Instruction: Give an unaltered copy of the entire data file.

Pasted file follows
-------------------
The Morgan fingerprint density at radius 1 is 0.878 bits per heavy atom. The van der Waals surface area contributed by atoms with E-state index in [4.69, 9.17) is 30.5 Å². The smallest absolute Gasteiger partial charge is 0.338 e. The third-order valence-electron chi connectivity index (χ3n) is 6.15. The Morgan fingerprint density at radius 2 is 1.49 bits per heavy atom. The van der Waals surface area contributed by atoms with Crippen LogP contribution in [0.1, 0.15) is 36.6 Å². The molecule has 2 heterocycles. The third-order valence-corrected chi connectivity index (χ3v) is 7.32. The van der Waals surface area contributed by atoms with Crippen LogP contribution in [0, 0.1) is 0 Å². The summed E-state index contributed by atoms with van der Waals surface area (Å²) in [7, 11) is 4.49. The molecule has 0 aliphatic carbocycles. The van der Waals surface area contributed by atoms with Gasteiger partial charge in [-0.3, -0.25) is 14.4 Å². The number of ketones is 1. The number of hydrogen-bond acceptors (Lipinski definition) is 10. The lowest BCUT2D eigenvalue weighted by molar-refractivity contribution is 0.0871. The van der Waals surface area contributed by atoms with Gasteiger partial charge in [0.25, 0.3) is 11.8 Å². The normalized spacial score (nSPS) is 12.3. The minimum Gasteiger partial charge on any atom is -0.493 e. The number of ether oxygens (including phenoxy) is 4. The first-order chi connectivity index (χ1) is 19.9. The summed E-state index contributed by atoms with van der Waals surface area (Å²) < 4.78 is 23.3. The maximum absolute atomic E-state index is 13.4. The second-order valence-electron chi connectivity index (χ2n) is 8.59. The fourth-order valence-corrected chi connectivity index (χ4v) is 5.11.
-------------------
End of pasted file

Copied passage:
The Morgan fingerprint density at radius 1 is 0.878 bits per heavy atom. The van der Waals surface area contributed by atoms with E-state index in [4.69, 9.17) is 30.5 Å². The smallest absolute Gasteiger partial charge is 0.338 e. The third-order valence-electron chi connectivity index (χ3n) is 6.15. The Morgan fingerprint density at radius 2 is 1.49 bits per heavy atom. The van der Waals surface area contributed by atoms with Crippen LogP contribution in [0.1, 0.15) is 36.6 Å². The molecule has 2 heterocycles. The third-order valence-corrected chi connectivity index (χ3v) is 7.32. The van der Waals surface area contributed by atoms with Crippen LogP contribution in [0, 0.1) is 0 Å². The summed E-state index contributed by atoms with van der Waals surface area (Å²) in [7, 11) is 4.49. The molecule has 0 aliphatic carbocycles. The van der Waals surface area contributed by atoms with Gasteiger partial charge in [-0.3, -0.25) is 14.4 Å². The number of ketones is 1. The number of hydrogen-bond acceptors (Lipinski definition) is 10. The lowest BCUT2D eigenvalue weighted by molar-refractivity contribution is 0.0871. The van der Waals surface area contributed by atoms with Gasteiger partial charge in [0.25, 0.3) is 11.8 Å². The normalized spacial score (nSPS) is 12.3. The minimum Gasteiger partial charge on any atom is -0.493 e. The number of ether oxygens (including phenoxy) is 4. The first-order chi connectivity index (χ1) is 19.9. The summed E-state index contributed by atoms with van der Waals surface area (Å²) < 4.78 is 23.3. The maximum absolute atomic E-state index is 13.4. The second-order valence-electron chi connectivity index (χ2n) is 8.59. The fourth-order valence-corrected chi connectivity index (χ4v) is 5.11.